• Enhancing Productivity. LGBTQ employees who feel valued in the workplace and have a high level of job security are more likely to have higher levels of productivity and job satisfaction. Employees who feel secure about their job are more likely to have higher attendance rates and a stronger commitment to their career as compared to those who fear discrimination in the workplace. LGBTQ employees are more likely to have a strong sense of job security when leadership reinforces the importance of a diverse and inclusive workforce, policy and practices are inclusive of LGBTQ people, and when employee benefits explicitly include LGBTQ people and their dependents. When employees can bring their authentic selves to work, businesses are more likely to realize the full potential of all employees.

  • Marketing to LGBTQ Consumers. The combined annual purchasing power of LGBTQ adults is estimated at almost $1 trillion dollars. Thus, attracting LGBTQ consumers is a high priority for motivated companies that wish to realize significant profits and the brand-loyalty of LGBTQ consumers. Studies have shown that LGBTQ people are 25 percent more likely to stick with a brand, even when its prices increase. To appeal to this profitable market, businesses must work to have LGBTQ employees present at all levels of the organization, amplify their commitment to protecting LGBTQ staff and give charitable contributions to LGBTQ related causes. By employing these strategies, businesses are more likely to attract LGBTQ consumers and the brand loyalty that comes along with it.

  • Limiting Litigation Risks. Proactively putting in place an inclusive employee non-discrimination policy, distributing this policy in human resources materials and vigilantly enforcing it when necessary will insulate businesses from the threat of discrimination litigation translating into significant savings. Most of these implementation actions come at negligible costs relative to the overall operating budget, and enable employers to get the very most out of their staff. The important factor in enforcing such non-discrimination policies is to immediately respond to any allegations of workplace discrimination and harassment by empowering select staff to conduct internal investigations when necessary, and promptly taking action when necessary.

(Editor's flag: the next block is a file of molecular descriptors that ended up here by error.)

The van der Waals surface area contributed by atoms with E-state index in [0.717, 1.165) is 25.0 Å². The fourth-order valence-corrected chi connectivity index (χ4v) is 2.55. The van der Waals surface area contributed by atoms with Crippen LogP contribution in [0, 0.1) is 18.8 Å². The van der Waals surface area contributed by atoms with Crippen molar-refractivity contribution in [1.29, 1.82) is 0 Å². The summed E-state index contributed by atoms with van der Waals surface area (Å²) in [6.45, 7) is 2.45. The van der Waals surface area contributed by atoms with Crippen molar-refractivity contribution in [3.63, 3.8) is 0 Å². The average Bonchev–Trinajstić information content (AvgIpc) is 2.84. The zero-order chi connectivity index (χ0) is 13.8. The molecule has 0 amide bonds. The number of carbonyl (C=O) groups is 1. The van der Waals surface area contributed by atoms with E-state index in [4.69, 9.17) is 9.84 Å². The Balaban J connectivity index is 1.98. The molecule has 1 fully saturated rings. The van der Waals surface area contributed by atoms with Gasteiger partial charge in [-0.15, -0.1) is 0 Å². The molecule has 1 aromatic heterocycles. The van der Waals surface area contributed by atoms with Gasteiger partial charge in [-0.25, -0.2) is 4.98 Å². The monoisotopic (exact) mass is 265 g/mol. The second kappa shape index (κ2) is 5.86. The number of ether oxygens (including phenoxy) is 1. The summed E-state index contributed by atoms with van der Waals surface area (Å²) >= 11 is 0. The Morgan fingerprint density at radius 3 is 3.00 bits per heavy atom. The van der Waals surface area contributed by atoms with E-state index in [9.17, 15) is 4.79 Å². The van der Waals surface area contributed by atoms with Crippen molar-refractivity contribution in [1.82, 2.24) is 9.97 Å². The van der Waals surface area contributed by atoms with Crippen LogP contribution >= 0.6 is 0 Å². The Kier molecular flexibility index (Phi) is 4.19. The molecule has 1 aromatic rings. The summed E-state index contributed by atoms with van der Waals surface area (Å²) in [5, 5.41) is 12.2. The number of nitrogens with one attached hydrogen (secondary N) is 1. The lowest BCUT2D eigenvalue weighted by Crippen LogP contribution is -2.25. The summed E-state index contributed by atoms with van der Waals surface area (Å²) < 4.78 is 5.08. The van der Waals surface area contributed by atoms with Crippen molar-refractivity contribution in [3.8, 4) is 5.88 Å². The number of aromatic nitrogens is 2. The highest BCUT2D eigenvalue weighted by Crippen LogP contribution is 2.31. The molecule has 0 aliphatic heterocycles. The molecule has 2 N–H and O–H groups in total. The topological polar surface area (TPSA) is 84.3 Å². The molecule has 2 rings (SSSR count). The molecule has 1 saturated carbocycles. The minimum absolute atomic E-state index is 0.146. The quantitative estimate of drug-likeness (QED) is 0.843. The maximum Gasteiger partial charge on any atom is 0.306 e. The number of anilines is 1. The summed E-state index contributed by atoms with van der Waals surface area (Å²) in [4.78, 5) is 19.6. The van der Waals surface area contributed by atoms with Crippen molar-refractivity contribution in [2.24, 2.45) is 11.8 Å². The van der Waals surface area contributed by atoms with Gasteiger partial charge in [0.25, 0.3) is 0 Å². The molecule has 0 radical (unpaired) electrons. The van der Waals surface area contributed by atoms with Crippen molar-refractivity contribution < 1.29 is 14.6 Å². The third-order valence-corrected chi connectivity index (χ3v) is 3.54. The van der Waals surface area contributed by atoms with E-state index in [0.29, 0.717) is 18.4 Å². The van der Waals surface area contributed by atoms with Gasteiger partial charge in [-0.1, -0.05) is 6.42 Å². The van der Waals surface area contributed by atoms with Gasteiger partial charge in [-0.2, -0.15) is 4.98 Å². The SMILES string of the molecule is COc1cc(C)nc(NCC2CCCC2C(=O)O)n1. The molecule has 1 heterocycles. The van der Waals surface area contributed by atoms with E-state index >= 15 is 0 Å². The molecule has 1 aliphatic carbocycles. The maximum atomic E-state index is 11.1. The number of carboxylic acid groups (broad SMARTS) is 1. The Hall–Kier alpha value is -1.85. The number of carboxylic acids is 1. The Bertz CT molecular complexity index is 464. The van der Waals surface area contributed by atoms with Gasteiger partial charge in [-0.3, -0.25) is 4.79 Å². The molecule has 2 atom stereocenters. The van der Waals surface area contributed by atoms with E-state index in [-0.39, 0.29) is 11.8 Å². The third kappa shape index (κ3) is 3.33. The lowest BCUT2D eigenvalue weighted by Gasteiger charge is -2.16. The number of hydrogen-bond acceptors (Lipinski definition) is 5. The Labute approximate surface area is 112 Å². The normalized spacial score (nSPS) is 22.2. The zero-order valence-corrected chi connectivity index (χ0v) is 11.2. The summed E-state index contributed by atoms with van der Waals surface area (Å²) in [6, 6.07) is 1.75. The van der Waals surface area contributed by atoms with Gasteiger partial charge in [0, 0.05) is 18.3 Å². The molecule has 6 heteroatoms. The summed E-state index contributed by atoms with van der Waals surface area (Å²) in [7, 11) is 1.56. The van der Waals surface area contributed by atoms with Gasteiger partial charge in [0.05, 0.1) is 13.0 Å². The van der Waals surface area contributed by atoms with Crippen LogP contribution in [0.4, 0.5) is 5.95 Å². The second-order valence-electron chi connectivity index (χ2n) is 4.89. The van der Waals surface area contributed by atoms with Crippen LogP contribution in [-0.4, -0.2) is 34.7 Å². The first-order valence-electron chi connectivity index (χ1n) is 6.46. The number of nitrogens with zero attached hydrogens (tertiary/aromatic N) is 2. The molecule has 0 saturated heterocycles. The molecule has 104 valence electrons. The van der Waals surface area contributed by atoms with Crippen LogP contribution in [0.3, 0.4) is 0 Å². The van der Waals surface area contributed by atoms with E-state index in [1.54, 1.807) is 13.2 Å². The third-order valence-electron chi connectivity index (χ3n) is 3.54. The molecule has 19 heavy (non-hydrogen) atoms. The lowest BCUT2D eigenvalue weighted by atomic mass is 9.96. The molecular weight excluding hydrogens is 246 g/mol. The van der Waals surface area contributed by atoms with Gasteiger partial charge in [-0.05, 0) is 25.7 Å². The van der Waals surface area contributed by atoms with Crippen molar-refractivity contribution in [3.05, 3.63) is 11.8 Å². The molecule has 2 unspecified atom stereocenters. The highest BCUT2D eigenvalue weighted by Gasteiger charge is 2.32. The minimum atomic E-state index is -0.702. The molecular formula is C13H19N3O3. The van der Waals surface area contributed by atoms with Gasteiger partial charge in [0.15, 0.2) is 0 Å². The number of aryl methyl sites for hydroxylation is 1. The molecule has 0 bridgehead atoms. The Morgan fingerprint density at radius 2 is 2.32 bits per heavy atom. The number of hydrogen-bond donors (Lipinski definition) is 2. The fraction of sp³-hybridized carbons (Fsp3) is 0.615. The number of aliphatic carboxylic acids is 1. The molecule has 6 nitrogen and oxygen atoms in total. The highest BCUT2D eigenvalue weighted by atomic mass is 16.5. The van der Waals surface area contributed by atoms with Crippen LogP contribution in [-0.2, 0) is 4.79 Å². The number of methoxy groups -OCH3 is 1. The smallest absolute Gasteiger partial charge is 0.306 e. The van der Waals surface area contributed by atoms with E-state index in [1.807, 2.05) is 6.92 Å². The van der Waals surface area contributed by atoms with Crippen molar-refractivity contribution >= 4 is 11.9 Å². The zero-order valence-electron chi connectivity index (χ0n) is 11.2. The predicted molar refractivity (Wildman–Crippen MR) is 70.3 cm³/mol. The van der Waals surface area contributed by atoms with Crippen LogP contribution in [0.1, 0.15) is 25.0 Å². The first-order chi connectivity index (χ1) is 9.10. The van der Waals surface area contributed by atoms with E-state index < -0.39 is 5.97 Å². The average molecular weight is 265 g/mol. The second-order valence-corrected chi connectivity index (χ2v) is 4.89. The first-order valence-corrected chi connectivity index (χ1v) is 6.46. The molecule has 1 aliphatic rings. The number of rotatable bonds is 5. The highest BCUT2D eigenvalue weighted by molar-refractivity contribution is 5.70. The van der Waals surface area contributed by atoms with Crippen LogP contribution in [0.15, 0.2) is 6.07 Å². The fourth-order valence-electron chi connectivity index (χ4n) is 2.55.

Rhodes Perry Consulting is ready to collaborate with businesses interested in assessing the inclusivity of a business, developing and implementing LGBTQ workplace policies. Taking these actions will enable more businesses to compete for the most diverse and inclusive talent, and will increase long-term profits. Employing the strategies above, especially for organizations in states that currently lack LGBTQ workplace protections, are actions of integrity, they are the right thing to do, and working together we will realize infinite potential.

Written by Rhodes Perry



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Rhodes Perry

Rhodes Perry is a nationally recognized expert on LGBTQ and social justice public policy matters, with two decades of leadership experience innovating strategy management, policy and program solutions for corporations, government agencies, and non-profit organizations. At his core, Rhodes is an entrepreneur, where he most recently established Rhodes Perry Consulting, LLC, a national diversity and inclusion consulting firm that uses an intersectional approach to collaborate with leaders on creating solutions in the practice areas of strategy management, issue advocacy, and stakeholder engagement. Previously, Rhodes founded the Office of LGBTQ Policy & Practice at the New York City Administration for Children’s Services, and prior to this assignment he served as the founding Director of Policy at PFLAG National where he led the policy strategy and advocacy efforts for the organization’s 350 chapters. He cut his teeth serving as a Program Examiner at the White House Office of Management & Budget, where he improved upon federal benefit programs designed to provide assistance to low-income communities. Rhodes earned a Bachelor of Arts in Economics and Gender Studies from the University of Notre Dame, and obtained a Master of Public Administration from New York University.